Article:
Last week Monday (Sept. 15), I heard that Saturday coming would be International (Coastal) Clean-Up Day, and so I got it into my head that this was a good excuse to start the cleaning up the gully in Old Harbour Bay–or rather to get the community to help me do so.
In that week, I wrote letters to certain companies for funding, boots, gloves, bags, and the pick up of the trash at the end, emailed or faxed the letters out, went to Kingston for 24 hours (to go to church and to a ladies function at the Ambassador’s house), the Peace Corps office, copied off 250 flyers total, delivered those flyers and talked to community members for about six hours on both Thursday and Friday evenings. On Thursday while in Kingston, I learned that the boots, gloves, and funding had come through and all the companies I wrote to were going to help with the project.
My days started around 6:00 a.m. and I finally came in for dinner at 10:30/11:00 especially on Thursday and Friday! I had talked to SO MANY people that I really thought that we would have a good number coming to the event.
Well the day came, but no one really showed up. We (eight of us including staff and children) relocated (ironically) to the fishing beach. A few community members joined the effort and by the end, 10 heavy bags were sitting on the beach waiting for later pickup. We would have filled more, but many of the bags had to be double or triple bagged that they wouldn’t fall apart later on. After we did what we could do at the fishing beach, and because all of us were thoroughly hungry, we transported ourselves, back to the school where lunch for 50 was being prepared.
As our group, now about 20 waited patiently, we were entertained by Karen Whittle, school teacher and graduate from UWI in social work, also my housemate and best friend here. Karen demonstrated her leadership skills and love of children while giving a spur-of-the-moment vocabulary lesson for children and adults alike.
Lunch came, we ate, gathered up our things and went home to rest.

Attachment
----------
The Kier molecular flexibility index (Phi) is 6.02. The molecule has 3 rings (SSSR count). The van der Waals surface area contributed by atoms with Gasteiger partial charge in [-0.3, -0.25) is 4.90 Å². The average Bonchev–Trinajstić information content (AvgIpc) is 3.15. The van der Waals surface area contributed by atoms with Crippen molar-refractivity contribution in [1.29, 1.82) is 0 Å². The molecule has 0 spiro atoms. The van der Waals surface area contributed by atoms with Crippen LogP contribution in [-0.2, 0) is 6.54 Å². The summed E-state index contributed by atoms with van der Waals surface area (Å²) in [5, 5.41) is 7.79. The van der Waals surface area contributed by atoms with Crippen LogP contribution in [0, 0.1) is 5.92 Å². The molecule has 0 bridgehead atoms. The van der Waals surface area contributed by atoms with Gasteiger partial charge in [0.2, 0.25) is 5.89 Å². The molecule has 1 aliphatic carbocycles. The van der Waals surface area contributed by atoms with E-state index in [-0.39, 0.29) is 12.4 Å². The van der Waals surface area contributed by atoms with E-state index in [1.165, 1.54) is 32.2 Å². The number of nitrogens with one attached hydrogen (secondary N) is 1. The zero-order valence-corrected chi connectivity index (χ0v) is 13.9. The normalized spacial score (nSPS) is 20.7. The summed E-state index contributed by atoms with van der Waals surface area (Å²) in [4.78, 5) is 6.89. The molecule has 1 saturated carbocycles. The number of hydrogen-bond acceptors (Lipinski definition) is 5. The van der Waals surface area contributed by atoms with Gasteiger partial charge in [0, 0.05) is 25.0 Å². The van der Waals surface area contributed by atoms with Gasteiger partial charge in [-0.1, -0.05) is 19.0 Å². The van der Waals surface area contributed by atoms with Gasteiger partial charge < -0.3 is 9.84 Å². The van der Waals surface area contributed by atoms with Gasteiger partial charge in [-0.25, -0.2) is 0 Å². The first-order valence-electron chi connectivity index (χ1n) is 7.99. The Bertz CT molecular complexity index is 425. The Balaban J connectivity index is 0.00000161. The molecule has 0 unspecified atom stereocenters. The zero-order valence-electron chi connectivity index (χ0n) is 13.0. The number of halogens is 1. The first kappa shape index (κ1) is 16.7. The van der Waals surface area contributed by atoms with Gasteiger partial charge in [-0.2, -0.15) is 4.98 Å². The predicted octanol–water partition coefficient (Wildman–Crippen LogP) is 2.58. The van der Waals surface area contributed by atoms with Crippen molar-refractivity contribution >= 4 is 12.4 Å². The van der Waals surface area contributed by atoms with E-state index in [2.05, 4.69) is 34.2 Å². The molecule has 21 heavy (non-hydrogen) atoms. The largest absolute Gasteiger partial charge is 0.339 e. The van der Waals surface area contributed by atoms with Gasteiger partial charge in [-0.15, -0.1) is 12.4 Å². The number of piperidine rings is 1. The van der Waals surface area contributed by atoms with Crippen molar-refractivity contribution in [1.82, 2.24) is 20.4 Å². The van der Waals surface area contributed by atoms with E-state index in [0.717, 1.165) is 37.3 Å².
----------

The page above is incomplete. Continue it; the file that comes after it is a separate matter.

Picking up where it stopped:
Some of the lessons that I learned from this experience were:
- Should have involved community members more in the planning. In fact, the entire project should have been initiated and spearheaded by a Citizen’s Association, youth club, the CDA, or some other CBO.
- Can’t rush a change of thought, actions, growth, or lifestyle changes.
- Should have had National Environmental Protection Agency (NEPA) come and investigate the gullies: the people may have not come out because they were afraid of the possible alligators or crocodiles in the gullies.
- Should have worked with the Parish Council to have the needed heavy machinery to also work on the gully
- Contact Gene (my APCD from PC) much sooner!!
- and to be aware of food amounts–sometimes it seems you can never have enough food, but in this case, we had planned for too much.
As you can see, I learned a great deal about my community and hopefully the next gully clean-up will be better attended and initiated and organized more by community members.
As you can see, I have been very busy, and maybe this was a lesson designed by a higher power as the DAC (the organization that I work for) prepares for the upcoming Expo on November 5th. 🙂 All is well :-).
I hope that all is going well with all of you, and that each of you is remembering that you are God’s child–whole, complete, satisfied, and that He supplies you with infinite wisdom, joy, and energy.
Much love to you all,